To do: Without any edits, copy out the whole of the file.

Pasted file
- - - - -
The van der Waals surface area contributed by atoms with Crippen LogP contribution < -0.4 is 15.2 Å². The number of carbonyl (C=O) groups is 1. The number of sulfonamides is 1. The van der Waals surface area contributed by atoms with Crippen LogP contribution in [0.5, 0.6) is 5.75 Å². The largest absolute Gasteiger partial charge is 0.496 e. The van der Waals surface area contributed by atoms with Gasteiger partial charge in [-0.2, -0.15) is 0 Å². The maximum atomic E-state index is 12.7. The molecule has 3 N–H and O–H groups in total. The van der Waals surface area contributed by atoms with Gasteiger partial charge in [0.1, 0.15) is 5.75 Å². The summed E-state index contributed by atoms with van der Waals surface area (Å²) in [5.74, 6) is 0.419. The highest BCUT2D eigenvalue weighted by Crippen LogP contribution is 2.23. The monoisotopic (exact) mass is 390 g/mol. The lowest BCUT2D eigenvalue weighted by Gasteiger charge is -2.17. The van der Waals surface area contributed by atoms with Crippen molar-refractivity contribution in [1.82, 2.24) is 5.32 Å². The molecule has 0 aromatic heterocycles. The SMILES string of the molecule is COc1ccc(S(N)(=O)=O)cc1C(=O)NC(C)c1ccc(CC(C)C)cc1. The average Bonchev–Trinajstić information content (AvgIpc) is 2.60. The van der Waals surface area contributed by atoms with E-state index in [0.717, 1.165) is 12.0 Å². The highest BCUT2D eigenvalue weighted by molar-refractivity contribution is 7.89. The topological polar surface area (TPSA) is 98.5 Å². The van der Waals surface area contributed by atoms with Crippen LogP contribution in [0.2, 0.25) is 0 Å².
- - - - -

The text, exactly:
The van der Waals surface area contributed by atoms with Crippen LogP contribution < -0.4 is 15.2 Å². The number of carbonyl (C=O) groups is 1. The number of sulfonamides is 1. The van der Waals surface area contributed by atoms with Crippen LogP contribution in [0.5, 0.6) is 5.75 Å². The largest absolute Gasteiger partial charge is 0.496 e. The van der Waals surface area contributed by atoms with Gasteiger partial charge in [-0.2, -0.15) is 0 Å². The maximum atomic E-state index is 12.7. The molecule has 3 N–H and O–H groups in total. The van der Waals surface area contributed by atoms with Gasteiger partial charge in [0.1, 0.15) is 5.75 Å². The summed E-state index contributed by atoms with van der Waals surface area (Å²) in [5.74, 6) is 0.419. The highest BCUT2D eigenvalue weighted by Crippen LogP contribution is 2.23. The monoisotopic (exact) mass is 390 g/mol. The lowest BCUT2D eigenvalue weighted by Gasteiger charge is -2.17. The van der Waals surface area contributed by atoms with Crippen molar-refractivity contribution in [1.82, 2.24) is 5.32 Å². The molecule has 0 aromatic heterocycles. The SMILES string of the molecule is COc1ccc(S(N)(=O)=O)cc1C(=O)NC(C)c1ccc(CC(C)C)cc1. The average Bonchev–Trinajstić information content (AvgIpc) is 2.60. The van der Waals surface area contributed by atoms with E-state index in [0.717, 1.165) is 12.0 Å². The highest BCUT2D eigenvalue weighted by molar-refractivity contribution is 7.89. The topological polar surface area (TPSA) is 98.5 Å². The van der Waals surface area contributed by atoms with Crippen LogP contribution in [0.2, 0.25) is 0 Å².